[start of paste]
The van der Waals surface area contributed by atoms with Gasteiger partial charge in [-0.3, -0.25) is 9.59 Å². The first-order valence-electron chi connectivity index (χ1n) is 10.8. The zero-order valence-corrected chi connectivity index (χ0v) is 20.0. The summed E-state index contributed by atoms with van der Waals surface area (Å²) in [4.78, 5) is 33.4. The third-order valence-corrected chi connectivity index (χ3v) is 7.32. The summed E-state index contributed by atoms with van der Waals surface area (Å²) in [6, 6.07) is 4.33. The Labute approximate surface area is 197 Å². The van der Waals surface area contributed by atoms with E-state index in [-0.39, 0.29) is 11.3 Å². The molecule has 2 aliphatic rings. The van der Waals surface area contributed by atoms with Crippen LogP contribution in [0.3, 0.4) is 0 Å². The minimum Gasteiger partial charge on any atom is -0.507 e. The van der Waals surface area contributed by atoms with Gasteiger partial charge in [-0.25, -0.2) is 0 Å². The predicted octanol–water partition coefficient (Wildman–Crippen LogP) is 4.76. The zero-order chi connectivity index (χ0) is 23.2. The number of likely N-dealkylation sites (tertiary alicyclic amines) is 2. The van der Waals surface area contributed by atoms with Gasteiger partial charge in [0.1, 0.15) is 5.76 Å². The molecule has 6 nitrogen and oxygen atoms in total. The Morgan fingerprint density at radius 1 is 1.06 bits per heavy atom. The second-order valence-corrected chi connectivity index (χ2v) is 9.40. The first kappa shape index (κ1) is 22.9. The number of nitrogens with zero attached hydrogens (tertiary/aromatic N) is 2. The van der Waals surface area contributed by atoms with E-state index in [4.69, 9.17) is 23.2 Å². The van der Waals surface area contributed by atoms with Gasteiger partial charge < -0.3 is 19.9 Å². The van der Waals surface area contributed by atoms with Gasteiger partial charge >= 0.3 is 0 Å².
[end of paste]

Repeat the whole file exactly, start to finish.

The van der Waals surface area contributed by atoms with Gasteiger partial charge in [-0.3, -0.25) is 9.59 Å². The first-order valence-electron chi connectivity index (χ1n) is 10.8. The zero-order valence-corrected chi connectivity index (χ0v) is 20.0. The summed E-state index contributed by atoms with van der Waals surface area (Å²) in [4.78, 5) is 33.4. The third-order valence-corrected chi connectivity index (χ3v) is 7.32. The summed E-state index contributed by atoms with van der Waals surface area (Å²) in [6, 6.07) is 4.33. The Labute approximate surface area is 197 Å². The van der Waals surface area contributed by atoms with E-state index in [-0.39, 0.29) is 11.3 Å². The molecule has 2 aliphatic rings. The van der Waals surface area contributed by atoms with Crippen LogP contribution in [0.3, 0.4) is 0 Å². The minimum Gasteiger partial charge on any atom is -0.507 e. The van der Waals surface area contributed by atoms with Gasteiger partial charge in [-0.25, -0.2) is 0 Å². The predicted octanol–water partition coefficient (Wildman–Crippen LogP) is 4.76. The zero-order chi connectivity index (χ0) is 23.2. The number of likely N-dealkylation sites (tertiary alicyclic amines) is 2. The van der Waals surface area contributed by atoms with Gasteiger partial charge in [0.1, 0.15) is 5.76 Å². The molecule has 6 nitrogen and oxygen atoms in total. The Morgan fingerprint density at radius 1 is 1.06 bits per heavy atom. The second-order valence-corrected chi connectivity index (χ2v) is 9.40. The first kappa shape index (κ1) is 22.9. The number of nitrogens with zero attached hydrogens (tertiary/aromatic N) is 2. The van der Waals surface area contributed by atoms with E-state index in [4.69, 9.17) is 23.2 Å². The van der Waals surface area contributed by atoms with Gasteiger partial charge < -0.3 is 19.9 Å². The van der Waals surface area contributed by atoms with Gasteiger partial charge >= 0.3 is 0 Å².